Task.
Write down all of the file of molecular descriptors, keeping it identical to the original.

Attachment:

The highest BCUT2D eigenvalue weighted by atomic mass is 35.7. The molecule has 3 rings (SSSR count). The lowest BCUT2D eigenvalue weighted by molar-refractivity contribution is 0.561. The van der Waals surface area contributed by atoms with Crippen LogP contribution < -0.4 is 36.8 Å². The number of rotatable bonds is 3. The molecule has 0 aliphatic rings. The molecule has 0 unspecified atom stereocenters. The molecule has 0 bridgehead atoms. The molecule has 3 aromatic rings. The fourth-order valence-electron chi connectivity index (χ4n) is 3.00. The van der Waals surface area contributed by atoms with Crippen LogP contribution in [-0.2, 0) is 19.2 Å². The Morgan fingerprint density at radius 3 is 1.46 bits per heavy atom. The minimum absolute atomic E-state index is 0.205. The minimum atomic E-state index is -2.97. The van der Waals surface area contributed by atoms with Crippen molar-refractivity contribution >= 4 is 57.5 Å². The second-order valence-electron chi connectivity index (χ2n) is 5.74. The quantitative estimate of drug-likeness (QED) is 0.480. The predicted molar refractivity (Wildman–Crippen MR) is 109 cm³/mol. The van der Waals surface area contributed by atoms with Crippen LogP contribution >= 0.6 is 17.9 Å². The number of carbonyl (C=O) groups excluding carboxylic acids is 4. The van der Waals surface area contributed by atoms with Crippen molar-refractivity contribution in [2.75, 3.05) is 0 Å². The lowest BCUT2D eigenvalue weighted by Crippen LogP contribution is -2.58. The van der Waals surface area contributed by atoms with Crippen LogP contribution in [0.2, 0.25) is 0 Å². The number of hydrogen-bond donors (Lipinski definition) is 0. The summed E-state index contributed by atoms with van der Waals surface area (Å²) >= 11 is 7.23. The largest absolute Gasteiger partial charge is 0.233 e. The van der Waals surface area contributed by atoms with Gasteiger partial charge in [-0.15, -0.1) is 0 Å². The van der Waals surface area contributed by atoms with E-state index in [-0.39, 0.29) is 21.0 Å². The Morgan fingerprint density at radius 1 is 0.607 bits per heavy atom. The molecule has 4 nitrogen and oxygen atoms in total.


The highest BCUT2D eigenvalue weighted by atomic mass is 35.7. The molecule has 3 rings (SSSR count). The lowest BCUT2D eigenvalue weighted by molar-refractivity contribution is 0.561. The van der Waals surface area contributed by atoms with Crippen LogP contribution < -0.4 is 36.8 Å². The number of rotatable bonds is 3. The molecule has 0 aliphatic rings. The molecule has 0 unspecified atom stereocenters. The molecule has 0 bridgehead atoms. The molecule has 3 aromatic rings. The fourth-order valence-electron chi connectivity index (χ4n) is 3.00. The van der Waals surface area contributed by atoms with Crippen LogP contribution in [-0.2, 0) is 19.2 Å². The Morgan fingerprint density at radius 3 is 1.46 bits per heavy atom. The minimum absolute atomic E-state index is 0.205. The minimum atomic E-state index is -2.97. The van der Waals surface area contributed by atoms with Crippen molar-refractivity contribution >= 4 is 57.5 Å². The second-order valence-electron chi connectivity index (χ2n) is 5.74. The quantitative estimate of drug-likeness (QED) is 0.480. The predicted molar refractivity (Wildman–Crippen MR) is 109 cm³/mol. The van der Waals surface area contributed by atoms with Crippen LogP contribution >= 0.6 is 17.9 Å². The number of carbonyl (C=O) groups excluding carboxylic acids is 4. The van der Waals surface area contributed by atoms with Crippen molar-refractivity contribution in [2.75, 3.05) is 0 Å². The lowest BCUT2D eigenvalue weighted by Crippen LogP contribution is -2.58. The van der Waals surface area contributed by atoms with Crippen LogP contribution in [0.2, 0.25) is 0 Å². The number of hydrogen-bond donors (Lipinski definition) is 0. The summed E-state index contributed by atoms with van der Waals surface area (Å²) >= 11 is 7.23. The largest absolute Gasteiger partial charge is 0.233 e. The van der Waals surface area contributed by atoms with Gasteiger partial charge in [-0.15, -0.1) is 0 Å². The van der Waals surface area contributed by atoms with E-state index in [-0.39, 0.29) is 21.0 Å². The Morgan fingerprint density at radius 1 is 0.607 bits per heavy atom. The molecule has 4 nitrogen and oxygen atoms in total.